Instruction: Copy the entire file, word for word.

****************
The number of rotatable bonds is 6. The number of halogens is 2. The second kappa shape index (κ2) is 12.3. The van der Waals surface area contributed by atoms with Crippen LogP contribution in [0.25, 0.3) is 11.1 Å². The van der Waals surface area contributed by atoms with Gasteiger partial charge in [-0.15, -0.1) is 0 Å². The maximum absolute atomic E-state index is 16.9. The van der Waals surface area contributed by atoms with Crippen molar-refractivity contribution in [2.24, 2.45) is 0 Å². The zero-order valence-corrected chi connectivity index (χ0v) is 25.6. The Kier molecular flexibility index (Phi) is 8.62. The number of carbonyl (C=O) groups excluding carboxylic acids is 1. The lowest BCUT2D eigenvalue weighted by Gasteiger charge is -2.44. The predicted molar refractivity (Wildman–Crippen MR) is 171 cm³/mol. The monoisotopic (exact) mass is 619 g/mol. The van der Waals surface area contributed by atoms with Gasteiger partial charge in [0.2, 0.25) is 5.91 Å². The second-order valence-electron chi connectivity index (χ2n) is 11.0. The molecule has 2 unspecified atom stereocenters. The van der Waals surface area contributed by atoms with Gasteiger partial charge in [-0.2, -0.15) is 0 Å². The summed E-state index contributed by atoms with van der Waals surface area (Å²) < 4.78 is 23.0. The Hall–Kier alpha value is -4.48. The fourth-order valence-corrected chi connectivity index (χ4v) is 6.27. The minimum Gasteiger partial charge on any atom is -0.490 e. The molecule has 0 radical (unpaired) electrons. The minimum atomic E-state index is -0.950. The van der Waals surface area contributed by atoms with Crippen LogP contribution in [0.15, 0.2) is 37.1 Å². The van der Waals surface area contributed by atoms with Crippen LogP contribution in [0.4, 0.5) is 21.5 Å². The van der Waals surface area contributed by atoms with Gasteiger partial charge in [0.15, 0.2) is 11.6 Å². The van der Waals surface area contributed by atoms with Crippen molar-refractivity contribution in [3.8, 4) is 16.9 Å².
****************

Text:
The number of rotatable bonds is 6. The number of halogens is 2. The second kappa shape index (κ2) is 12.3. The van der Waals surface area contributed by atoms with Crippen LogP contribution in [0.25, 0.3) is 11.1 Å². The van der Waals surface area contributed by atoms with Gasteiger partial charge in [-0.15, -0.1) is 0 Å². The maximum absolute atomic E-state index is 16.9. The van der Waals surface area contributed by atoms with Crippen molar-refractivity contribution in [2.24, 2.45) is 0 Å². The zero-order valence-corrected chi connectivity index (χ0v) is 25.6. The Kier molecular flexibility index (Phi) is 8.62. The number of carbonyl (C=O) groups excluding carboxylic acids is 1. The lowest BCUT2D eigenvalue weighted by Gasteiger charge is -2.44. The predicted molar refractivity (Wildman–Crippen MR) is 171 cm³/mol. The monoisotopic (exact) mass is 619 g/mol. The van der Waals surface area contributed by atoms with Gasteiger partial charge in [0.2, 0.25) is 5.91 Å². The second-order valence-electron chi connectivity index (χ2n) is 11.0. The molecule has 2 unspecified atom stereocenters. The van der Waals surface area contributed by atoms with Gasteiger partial charge in [-0.2, -0.15) is 0 Å². The summed E-state index contributed by atoms with van der Waals surface area (Å²) < 4.78 is 23.0. The Hall–Kier alpha value is -4.48. The fourth-order valence-corrected chi connectivity index (χ4v) is 6.27. The minimum Gasteiger partial charge on any atom is -0.490 e. The molecule has 0 radical (unpaired) electrons. The minimum atomic E-state index is -0.950. The van der Waals surface area contributed by atoms with Crippen LogP contribution in [0.15, 0.2) is 37.1 Å². The van der Waals surface area contributed by atoms with Crippen LogP contribution in [0.4, 0.5) is 21.5 Å². The van der Waals surface area contributed by atoms with Gasteiger partial charge in [0.15, 0.2) is 11.6 Å². The van der Waals surface area contributed by atoms with Crippen molar-refractivity contribution in [3.8, 4) is 16.9 Å².